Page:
Global sales of luxury goods are set to grow by just under 6% in 2022 to reach USD1.2 trillion, according to the latest data published by Euromonitor International. The outlook also remains positive, with sales set to exceed the pre-pandemic level by 2023.
These numbers are hugely impressive against a backdrop of ongoing political and economic instability, major concerns over high and rising inflation and the cost-of-living crisis, not to mention the continuing effects of the global pandemic. Indeed, COVID-19 continues to challenge the industry in some key markets and to reshape our everyday lives and behaviour on almost every level.
China’s zero-COVID policy could add further headwinds to supply chain issues
Recovery across all regions remains uncertain due to China’s zero-COVID policy. The Chinese economy was the first to fully recover from the COVID-19-driven downturn, shifting the government’s focus from stimulating recovery to controlling financial system risks and robust credit expansion. However, China’s strict zero-COVID policy is slowing down the country’s robust growth, as even the smallest virus outbreaks are followed by strict quarantines and isolation.
Despite company plans to increase investments in supply chains, the zero-COVID policy implemented by China is one of the risk factors that could impact global supply chains across luxury goods. The lockdown measures in China largely affect luxury goods companies purchasing high-tech goods, textiles and leather goods, cars and timepieces from Chinese suppliers. China accounts for over 30% of global exports in these industries, and extended trade disruptions could cause significant supply shortages, as witnessed at the beginning of the pandemic. Restrictions on economic activities in China could also impact exporters to China.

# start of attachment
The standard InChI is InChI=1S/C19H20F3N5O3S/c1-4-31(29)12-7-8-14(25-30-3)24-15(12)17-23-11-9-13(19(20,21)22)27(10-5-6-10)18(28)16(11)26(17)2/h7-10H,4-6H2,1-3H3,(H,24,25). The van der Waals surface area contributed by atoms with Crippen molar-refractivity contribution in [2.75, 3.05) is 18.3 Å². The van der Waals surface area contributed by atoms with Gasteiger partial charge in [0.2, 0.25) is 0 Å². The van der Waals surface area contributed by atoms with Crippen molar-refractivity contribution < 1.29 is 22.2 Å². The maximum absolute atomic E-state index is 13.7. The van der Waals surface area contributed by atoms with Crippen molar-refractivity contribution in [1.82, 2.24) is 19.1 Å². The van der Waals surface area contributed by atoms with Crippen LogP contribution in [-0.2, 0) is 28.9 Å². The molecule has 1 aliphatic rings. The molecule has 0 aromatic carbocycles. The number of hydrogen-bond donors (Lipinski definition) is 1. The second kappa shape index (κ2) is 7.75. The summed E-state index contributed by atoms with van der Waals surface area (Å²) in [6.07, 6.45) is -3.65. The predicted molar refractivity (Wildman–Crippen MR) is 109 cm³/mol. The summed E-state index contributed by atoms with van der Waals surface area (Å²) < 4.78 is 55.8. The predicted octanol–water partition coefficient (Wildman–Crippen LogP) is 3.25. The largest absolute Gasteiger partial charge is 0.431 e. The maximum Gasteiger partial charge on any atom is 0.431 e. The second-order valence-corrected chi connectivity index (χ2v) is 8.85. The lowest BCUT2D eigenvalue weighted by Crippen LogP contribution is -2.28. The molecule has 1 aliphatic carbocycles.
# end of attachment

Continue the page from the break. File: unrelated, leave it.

Source: Euromonitor International
The absence of Chinese tourists still hugely apparent across luxury and hospitality
China’s zero-COVID approach has put a near stop to outbound tourism, a much-needed driver of recovery for personal luxury goods and hospitality for key countries around the world, let alone intra-regionally in Asia Pacific. In 2022, Chinese outbound tourism is expected to remain at 47% of pre-pandemic levels. Recovery of international tourism spending is going to take much longer than after the last global crisis, when it took three years to return to peak spending levels after the Global Financial Crisis in 2008-2009.
There have, however, recently been signs of a thaw, with the Pacific Asia Travel Association reporting that Chinese embassies in countries such as the US, Ireland, Denmark and Spain are easing pre-departure testing, and that business travel can recommence for foreign companies operating in China. The expectation is that China will return to international travel by the end of 2022.
Source: Euromonitor International
Mindful consumption choices based on heightened and new-found values
Rising inflation and the weakened momentum of economic recovery thanks to the spread of COVID-19 have resulted in consumers focusing even more on value.